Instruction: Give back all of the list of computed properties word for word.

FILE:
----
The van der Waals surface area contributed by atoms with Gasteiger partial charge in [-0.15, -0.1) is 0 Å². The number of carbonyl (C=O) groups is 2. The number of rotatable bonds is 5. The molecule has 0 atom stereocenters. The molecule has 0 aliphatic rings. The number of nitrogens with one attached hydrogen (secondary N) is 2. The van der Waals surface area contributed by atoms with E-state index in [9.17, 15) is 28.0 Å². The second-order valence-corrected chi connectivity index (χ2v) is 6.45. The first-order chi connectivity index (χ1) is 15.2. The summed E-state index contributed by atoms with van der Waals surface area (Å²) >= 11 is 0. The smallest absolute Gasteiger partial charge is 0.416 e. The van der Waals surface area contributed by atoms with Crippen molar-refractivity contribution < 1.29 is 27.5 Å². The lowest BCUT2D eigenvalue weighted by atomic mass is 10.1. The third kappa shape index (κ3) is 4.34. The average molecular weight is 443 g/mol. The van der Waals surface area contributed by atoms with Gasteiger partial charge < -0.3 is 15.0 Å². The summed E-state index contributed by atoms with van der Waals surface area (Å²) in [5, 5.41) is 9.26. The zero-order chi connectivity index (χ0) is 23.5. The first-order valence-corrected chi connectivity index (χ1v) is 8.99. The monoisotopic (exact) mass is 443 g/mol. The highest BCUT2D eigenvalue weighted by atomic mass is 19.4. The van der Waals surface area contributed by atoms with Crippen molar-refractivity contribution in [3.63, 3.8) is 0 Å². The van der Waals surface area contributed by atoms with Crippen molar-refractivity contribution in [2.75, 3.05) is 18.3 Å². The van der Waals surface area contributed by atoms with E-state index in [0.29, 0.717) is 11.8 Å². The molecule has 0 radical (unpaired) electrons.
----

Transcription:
The van der Waals surface area contributed by atoms with Gasteiger partial charge in [-0.15, -0.1) is 0 Å². The number of carbonyl (C=O) groups is 2. The number of rotatable bonds is 5. The molecule has 0 atom stereocenters. The molecule has 0 aliphatic rings. The number of nitrogens with one attached hydrogen (secondary N) is 2. The van der Waals surface area contributed by atoms with E-state index in [9.17, 15) is 28.0 Å². The second-order valence-corrected chi connectivity index (χ2v) is 6.45. The first-order chi connectivity index (χ1) is 15.2. The summed E-state index contributed by atoms with van der Waals surface area (Å²) >= 11 is 0. The smallest absolute Gasteiger partial charge is 0.416 e. The van der Waals surface area contributed by atoms with Crippen molar-refractivity contribution < 1.29 is 27.5 Å². The lowest BCUT2D eigenvalue weighted by atomic mass is 10.1. The third kappa shape index (κ3) is 4.34. The average molecular weight is 443 g/mol. The van der Waals surface area contributed by atoms with Gasteiger partial charge < -0.3 is 15.0 Å². The summed E-state index contributed by atoms with van der Waals surface area (Å²) in [5, 5.41) is 9.26. The zero-order chi connectivity index (χ0) is 23.5. The first-order valence-corrected chi connectivity index (χ1v) is 8.99. The monoisotopic (exact) mass is 443 g/mol. The highest BCUT2D eigenvalue weighted by atomic mass is 19.4. The van der Waals surface area contributed by atoms with Crippen molar-refractivity contribution in [3.63, 3.8) is 0 Å². The van der Waals surface area contributed by atoms with Crippen molar-refractivity contribution in [2.75, 3.05) is 18.3 Å². The van der Waals surface area contributed by atoms with E-state index in [0.29, 0.717) is 11.8 Å². The molecule has 0 radical (unpaired) electrons.